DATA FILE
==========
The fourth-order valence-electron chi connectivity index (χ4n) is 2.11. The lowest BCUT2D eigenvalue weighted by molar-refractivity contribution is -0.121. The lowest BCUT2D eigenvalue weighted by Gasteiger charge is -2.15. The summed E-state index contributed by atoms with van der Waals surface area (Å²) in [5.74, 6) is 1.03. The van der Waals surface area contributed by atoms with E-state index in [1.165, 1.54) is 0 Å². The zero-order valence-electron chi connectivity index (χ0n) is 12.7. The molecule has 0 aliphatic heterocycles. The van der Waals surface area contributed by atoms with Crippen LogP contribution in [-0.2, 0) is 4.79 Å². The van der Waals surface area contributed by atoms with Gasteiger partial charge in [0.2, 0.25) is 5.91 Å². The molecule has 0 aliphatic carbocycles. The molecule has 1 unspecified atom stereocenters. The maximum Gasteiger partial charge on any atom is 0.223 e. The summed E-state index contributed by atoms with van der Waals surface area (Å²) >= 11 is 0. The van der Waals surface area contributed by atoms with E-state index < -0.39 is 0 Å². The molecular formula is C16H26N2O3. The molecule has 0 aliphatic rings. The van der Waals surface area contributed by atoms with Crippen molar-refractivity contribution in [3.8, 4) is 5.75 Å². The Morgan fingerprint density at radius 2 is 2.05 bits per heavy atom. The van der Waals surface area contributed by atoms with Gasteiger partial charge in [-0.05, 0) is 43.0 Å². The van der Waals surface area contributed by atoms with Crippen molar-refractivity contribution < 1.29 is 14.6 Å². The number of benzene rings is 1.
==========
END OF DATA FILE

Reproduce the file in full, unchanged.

The fourth-order valence-electron chi connectivity index (χ4n) is 2.11. The lowest BCUT2D eigenvalue weighted by molar-refractivity contribution is -0.121. The lowest BCUT2D eigenvalue weighted by Gasteiger charge is -2.15. The summed E-state index contributed by atoms with van der Waals surface area (Å²) in [5.74, 6) is 1.03. The van der Waals surface area contributed by atoms with E-state index in [1.165, 1.54) is 0 Å². The zero-order valence-electron chi connectivity index (χ0n) is 12.7. The molecule has 0 aliphatic heterocycles. The van der Waals surface area contributed by atoms with Crippen LogP contribution in [-0.2, 0) is 4.79 Å². The van der Waals surface area contributed by atoms with Gasteiger partial charge in [0.2, 0.25) is 5.91 Å². The molecule has 0 aliphatic carbocycles. The molecule has 1 unspecified atom stereocenters. The maximum Gasteiger partial charge on any atom is 0.223 e. The summed E-state index contributed by atoms with van der Waals surface area (Å²) >= 11 is 0. The van der Waals surface area contributed by atoms with E-state index < -0.39 is 0 Å². The molecular formula is C16H26N2O3. The molecule has 0 aliphatic rings. The van der Waals surface area contributed by atoms with Crippen molar-refractivity contribution in [3.8, 4) is 5.75 Å². The Morgan fingerprint density at radius 2 is 2.05 bits per heavy atom. The van der Waals surface area contributed by atoms with Gasteiger partial charge in [-0.05, 0) is 43.0 Å². The van der Waals surface area contributed by atoms with Crippen molar-refractivity contribution < 1.29 is 14.6 Å². The number of benzene rings is 1.